How to get your HGV licence
If you’re thinking of driving a heavy goods vehicle for your career, you’ll need to get a new licence.
Heavy goods vehicles include lorries, buses and coaches. If driving one of these is a significant part of your job, you’ll need to take a four-part test known as the Driver Certificate of Professional Competence (CPC).
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What do I need to apply for the CPC?
Before you apply for the CPC, you need to get your provisional HGV licence. To apply for one of these you’ll need a full car licence and be over 18.
The D2 is the application form for the licence. The D4 is filled out by your GP, or a private firm that specialises in drivers’ medical exams. An optician might need to fill in the section about your eyesight.
You then send these to the DVLA free of charge. All being well, you should get your licence within three weeks of your application.
READ MORE: Driving licence categories and codes
What does the CPC test involve?
Once you have your provisional licence you can apply for the CPC test.
The test consists of four parts: a theory test, case studies, a driving ability assessment and the practical demonstration. You’ll need to pass all of these to get the full CPC.
This is unless you have ‘acquired rights’ which basically means your existing driving experience is enough to pass the CPC.
Do I need the full driver CPC?
If the main part of your job is driving an HGV then you’ll need the full driver CPC.
If you’re not driving for a living, for example if you drive for a hobby, carry passengers or goods non-commercially then you don’t need the full driver CPC. You’ll need to pass the theory and driving ability sections of the test though.
The full list of driver CPC exemptions can be found on the government website.
What documents do I need to bring to the CPC tests?
You’ll have to bring some form of ID to each of these tests, this could be:
A Great Britain photocard driving licence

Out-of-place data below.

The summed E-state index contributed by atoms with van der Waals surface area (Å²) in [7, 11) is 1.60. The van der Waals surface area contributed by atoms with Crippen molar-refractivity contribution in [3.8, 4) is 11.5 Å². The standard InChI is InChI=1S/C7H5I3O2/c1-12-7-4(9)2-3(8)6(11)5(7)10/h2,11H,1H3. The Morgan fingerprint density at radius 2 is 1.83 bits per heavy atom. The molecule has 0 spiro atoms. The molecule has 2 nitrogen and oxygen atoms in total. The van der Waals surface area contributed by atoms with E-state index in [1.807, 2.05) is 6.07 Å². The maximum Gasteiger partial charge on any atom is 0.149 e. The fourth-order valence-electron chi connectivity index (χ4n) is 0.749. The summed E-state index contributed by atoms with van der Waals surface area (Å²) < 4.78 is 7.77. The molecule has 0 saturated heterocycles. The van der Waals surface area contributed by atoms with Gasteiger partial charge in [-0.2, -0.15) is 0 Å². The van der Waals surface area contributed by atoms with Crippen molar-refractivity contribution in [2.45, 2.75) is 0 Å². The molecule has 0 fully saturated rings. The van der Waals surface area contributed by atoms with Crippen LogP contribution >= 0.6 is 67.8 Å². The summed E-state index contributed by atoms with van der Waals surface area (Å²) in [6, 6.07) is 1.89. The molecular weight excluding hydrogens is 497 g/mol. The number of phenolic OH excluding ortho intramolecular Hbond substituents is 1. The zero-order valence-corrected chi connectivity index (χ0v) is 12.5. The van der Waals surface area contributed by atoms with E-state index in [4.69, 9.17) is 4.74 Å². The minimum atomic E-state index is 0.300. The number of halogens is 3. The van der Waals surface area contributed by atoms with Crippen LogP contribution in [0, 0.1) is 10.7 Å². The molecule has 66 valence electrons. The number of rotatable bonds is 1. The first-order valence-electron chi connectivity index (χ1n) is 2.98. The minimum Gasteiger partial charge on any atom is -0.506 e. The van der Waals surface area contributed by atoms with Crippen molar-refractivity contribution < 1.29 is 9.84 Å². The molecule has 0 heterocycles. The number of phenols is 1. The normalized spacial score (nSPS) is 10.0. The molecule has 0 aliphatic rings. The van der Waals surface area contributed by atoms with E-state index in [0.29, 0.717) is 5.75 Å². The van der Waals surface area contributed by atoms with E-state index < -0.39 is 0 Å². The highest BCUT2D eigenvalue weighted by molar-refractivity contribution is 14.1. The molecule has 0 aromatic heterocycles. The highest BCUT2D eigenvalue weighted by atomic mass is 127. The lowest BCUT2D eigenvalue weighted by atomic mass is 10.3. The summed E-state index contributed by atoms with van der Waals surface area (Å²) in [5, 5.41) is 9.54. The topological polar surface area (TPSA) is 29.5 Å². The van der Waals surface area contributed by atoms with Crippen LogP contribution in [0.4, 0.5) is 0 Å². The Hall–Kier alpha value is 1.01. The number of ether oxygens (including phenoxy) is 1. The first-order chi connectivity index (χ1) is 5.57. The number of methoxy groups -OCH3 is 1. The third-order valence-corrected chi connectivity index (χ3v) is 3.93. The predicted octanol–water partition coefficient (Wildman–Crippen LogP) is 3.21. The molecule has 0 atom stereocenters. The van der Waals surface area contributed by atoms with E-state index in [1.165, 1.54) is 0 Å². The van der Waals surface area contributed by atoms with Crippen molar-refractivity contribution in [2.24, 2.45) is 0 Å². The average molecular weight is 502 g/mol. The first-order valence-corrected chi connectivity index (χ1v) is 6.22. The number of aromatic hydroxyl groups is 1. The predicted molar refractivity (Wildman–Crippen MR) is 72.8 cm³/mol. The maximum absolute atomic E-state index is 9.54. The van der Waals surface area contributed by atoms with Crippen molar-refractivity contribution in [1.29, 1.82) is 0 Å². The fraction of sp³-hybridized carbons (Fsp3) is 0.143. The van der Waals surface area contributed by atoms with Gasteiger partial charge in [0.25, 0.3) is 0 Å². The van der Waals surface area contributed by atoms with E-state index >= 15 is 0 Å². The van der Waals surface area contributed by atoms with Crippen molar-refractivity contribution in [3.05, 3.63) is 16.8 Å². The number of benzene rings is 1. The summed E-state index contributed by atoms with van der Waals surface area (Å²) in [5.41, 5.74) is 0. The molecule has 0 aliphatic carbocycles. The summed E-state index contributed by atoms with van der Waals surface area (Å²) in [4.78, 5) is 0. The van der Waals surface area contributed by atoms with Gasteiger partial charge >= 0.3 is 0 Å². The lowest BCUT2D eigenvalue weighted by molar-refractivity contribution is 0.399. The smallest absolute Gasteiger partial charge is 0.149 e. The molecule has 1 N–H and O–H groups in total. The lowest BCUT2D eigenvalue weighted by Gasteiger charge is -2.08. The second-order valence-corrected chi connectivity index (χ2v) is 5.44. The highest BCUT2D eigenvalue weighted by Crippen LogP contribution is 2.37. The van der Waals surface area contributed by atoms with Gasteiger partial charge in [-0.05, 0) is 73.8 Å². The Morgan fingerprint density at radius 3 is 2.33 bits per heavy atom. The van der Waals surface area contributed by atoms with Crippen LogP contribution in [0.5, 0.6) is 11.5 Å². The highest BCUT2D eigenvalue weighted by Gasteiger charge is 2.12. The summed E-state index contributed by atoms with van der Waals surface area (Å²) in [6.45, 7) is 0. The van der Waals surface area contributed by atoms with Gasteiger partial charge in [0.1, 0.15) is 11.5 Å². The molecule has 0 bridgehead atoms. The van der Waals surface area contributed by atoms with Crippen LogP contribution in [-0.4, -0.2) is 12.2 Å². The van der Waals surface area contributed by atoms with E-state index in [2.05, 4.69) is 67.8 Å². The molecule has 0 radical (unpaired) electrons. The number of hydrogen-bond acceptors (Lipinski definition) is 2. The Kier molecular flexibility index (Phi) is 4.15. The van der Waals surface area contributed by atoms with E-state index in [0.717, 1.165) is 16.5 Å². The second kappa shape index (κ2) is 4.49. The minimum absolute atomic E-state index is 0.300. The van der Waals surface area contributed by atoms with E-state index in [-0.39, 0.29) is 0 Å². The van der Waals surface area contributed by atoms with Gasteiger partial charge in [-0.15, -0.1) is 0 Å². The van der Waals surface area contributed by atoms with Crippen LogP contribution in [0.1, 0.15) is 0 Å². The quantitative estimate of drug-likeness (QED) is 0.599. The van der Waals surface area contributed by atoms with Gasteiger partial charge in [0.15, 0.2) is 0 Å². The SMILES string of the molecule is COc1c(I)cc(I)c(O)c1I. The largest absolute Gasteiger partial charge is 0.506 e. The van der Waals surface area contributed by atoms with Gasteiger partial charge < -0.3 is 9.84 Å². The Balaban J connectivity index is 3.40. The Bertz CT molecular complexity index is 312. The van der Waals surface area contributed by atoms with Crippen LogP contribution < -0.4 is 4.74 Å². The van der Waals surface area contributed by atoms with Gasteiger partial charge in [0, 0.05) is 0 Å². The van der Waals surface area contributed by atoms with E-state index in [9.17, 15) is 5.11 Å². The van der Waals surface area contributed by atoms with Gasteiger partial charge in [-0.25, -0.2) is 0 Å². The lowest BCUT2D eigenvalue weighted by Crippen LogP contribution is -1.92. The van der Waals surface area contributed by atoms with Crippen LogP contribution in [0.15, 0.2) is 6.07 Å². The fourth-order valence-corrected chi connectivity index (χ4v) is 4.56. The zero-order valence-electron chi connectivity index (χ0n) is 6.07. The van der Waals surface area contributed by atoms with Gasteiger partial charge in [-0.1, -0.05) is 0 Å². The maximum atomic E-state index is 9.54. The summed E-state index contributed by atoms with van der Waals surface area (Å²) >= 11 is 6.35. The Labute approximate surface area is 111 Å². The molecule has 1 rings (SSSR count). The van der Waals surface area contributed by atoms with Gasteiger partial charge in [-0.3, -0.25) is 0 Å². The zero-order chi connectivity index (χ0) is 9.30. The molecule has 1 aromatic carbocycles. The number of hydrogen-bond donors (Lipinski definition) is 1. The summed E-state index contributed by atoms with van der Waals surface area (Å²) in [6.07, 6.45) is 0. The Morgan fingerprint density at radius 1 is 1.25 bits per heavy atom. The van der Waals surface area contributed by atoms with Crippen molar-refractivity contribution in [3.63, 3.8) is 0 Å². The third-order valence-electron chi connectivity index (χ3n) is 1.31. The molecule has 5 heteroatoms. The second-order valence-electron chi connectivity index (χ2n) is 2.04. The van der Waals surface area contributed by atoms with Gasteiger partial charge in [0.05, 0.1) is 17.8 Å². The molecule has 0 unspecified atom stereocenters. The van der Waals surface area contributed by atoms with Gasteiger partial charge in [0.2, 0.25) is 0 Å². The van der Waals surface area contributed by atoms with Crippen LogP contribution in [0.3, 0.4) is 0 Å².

A Northern Ireland photocard licence and paper counterpart
An EU photocard driving licence (and paper counterpart, if you have one)
If you don’t have these, you can bring your paper licence and a passport.
Driver CPC part 1: The theory test
This consists of two parts, a multiple choice and hazard perception test.
The tests are booked separately, but you can complete them on the same day. Each test should be completed within two years of each other though.
The multiple-choice exam lasts for one hour and 55 minutes and consists of 100 multiple choice questions. To pass you must score 85 marks out of 100.
The hazard perception test has 19 videos, each have 20 developing hazards to spot. To pass this you need to score 67 out of 100.
When you’ve passed both parts you’ll receive a certificate. You’ll need this when you book your Driver CPC part 3 driving test.
The certificate is valid for two years from when you passed the first part of your test.
Driver CPC part 2: Case studies
If you’re not using your HGV for your living you won’t need to take this part of the test.
This assessment is made up of seven case studies based on situations you’re likely to come across while driving a large vehicle.
You’ll be asked six to eight multiple-choice questions on each case study. It lasts for an hour and 15 minutes and the pass mark is 40 out of 50.